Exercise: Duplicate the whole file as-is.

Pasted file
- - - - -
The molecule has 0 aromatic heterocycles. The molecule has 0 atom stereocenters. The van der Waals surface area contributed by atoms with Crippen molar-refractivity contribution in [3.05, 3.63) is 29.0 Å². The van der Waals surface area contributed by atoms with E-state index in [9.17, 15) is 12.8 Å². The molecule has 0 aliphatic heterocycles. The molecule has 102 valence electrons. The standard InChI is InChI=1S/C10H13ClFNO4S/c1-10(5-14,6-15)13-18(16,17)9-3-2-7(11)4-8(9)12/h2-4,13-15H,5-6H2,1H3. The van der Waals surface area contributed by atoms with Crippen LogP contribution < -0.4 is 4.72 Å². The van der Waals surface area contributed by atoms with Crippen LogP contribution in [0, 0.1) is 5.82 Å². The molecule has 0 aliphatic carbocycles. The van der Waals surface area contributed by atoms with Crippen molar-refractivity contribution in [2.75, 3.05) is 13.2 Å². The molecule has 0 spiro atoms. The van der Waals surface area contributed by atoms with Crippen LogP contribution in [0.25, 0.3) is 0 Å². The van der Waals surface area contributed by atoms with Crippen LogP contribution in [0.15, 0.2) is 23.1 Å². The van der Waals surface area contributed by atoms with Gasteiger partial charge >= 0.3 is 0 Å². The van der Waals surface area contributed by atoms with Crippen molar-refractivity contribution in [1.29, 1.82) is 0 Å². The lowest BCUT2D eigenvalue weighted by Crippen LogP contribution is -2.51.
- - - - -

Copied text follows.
The molecule has 0 aromatic heterocycles. The molecule has 0 atom stereocenters. The van der Waals surface area contributed by atoms with Crippen molar-refractivity contribution in [3.05, 3.63) is 29.0 Å². The van der Waals surface area contributed by atoms with E-state index in [9.17, 15) is 12.8 Å². The molecule has 0 aliphatic heterocycles. The molecule has 102 valence electrons. The standard InChI is InChI=1S/C10H13ClFNO4S/c1-10(5-14,6-15)13-18(16,17)9-3-2-7(11)4-8(9)12/h2-4,13-15H,5-6H2,1H3. The van der Waals surface area contributed by atoms with Crippen LogP contribution < -0.4 is 4.72 Å². The van der Waals surface area contributed by atoms with Crippen LogP contribution in [0, 0.1) is 5.82 Å². The molecule has 0 aliphatic carbocycles. The van der Waals surface area contributed by atoms with Crippen molar-refractivity contribution in [2.75, 3.05) is 13.2 Å². The molecule has 0 spiro atoms. The van der Waals surface area contributed by atoms with Crippen LogP contribution in [0.25, 0.3) is 0 Å². The van der Waals surface area contributed by atoms with Crippen LogP contribution in [0.15, 0.2) is 23.1 Å². The van der Waals surface area contributed by atoms with Gasteiger partial charge >= 0.3 is 0 Å². The van der Waals surface area contributed by atoms with Crippen molar-refractivity contribution in [1.29, 1.82) is 0 Å². The lowest BCUT2D eigenvalue weighted by Crippen LogP contribution is -2.51.